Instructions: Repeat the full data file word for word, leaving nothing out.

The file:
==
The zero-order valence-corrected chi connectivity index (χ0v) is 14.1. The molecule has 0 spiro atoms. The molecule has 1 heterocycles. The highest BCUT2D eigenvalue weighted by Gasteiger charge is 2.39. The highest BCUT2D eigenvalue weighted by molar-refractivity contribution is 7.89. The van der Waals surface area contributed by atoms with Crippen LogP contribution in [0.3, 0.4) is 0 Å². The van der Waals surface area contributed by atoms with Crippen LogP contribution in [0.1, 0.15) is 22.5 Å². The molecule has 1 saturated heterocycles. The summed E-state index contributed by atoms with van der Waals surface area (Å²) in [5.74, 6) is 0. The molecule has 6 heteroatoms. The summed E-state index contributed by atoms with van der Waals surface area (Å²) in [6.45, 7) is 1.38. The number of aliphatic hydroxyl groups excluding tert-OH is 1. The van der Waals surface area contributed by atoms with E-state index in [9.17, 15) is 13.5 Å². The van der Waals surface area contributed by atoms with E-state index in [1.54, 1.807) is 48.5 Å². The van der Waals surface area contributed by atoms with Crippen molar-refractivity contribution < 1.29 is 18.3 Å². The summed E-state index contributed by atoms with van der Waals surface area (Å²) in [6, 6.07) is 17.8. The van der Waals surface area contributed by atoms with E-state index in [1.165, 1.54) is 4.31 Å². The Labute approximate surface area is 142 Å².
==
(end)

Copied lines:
The zero-order valence-corrected chi connectivity index (χ0v) is 14.1. The molecule has 0 spiro atoms. The molecule has 1 heterocycles. The highest BCUT2D eigenvalue weighted by Gasteiger charge is 2.39. The highest BCUT2D eigenvalue weighted by molar-refractivity contribution is 7.89. The van der Waals surface area contributed by atoms with Crippen LogP contribution in [0.3, 0.4) is 0 Å². The van der Waals surface area contributed by atoms with Crippen LogP contribution in [0.1, 0.15) is 22.5 Å². The molecule has 1 saturated heterocycles. The summed E-state index contributed by atoms with van der Waals surface area (Å²) in [5.74, 6) is 0. The molecule has 6 heteroatoms. The summed E-state index contributed by atoms with van der Waals surface area (Å²) in [6.45, 7) is 1.38. The number of aliphatic hydroxyl groups excluding tert-OH is 1. The van der Waals surface area contributed by atoms with E-state index in [9.17, 15) is 13.5 Å². The van der Waals surface area contributed by atoms with E-state index in [1.54, 1.807) is 48.5 Å². The van der Waals surface area contributed by atoms with Crippen molar-refractivity contribution < 1.29 is 18.3 Å². The summed E-state index contributed by atoms with van der Waals surface area (Å²) in [6, 6.07) is 17.8. The van der Waals surface area contributed by atoms with E-state index in [1.165, 1.54) is 4.31 Å². The Labute approximate surface area is 142 Å².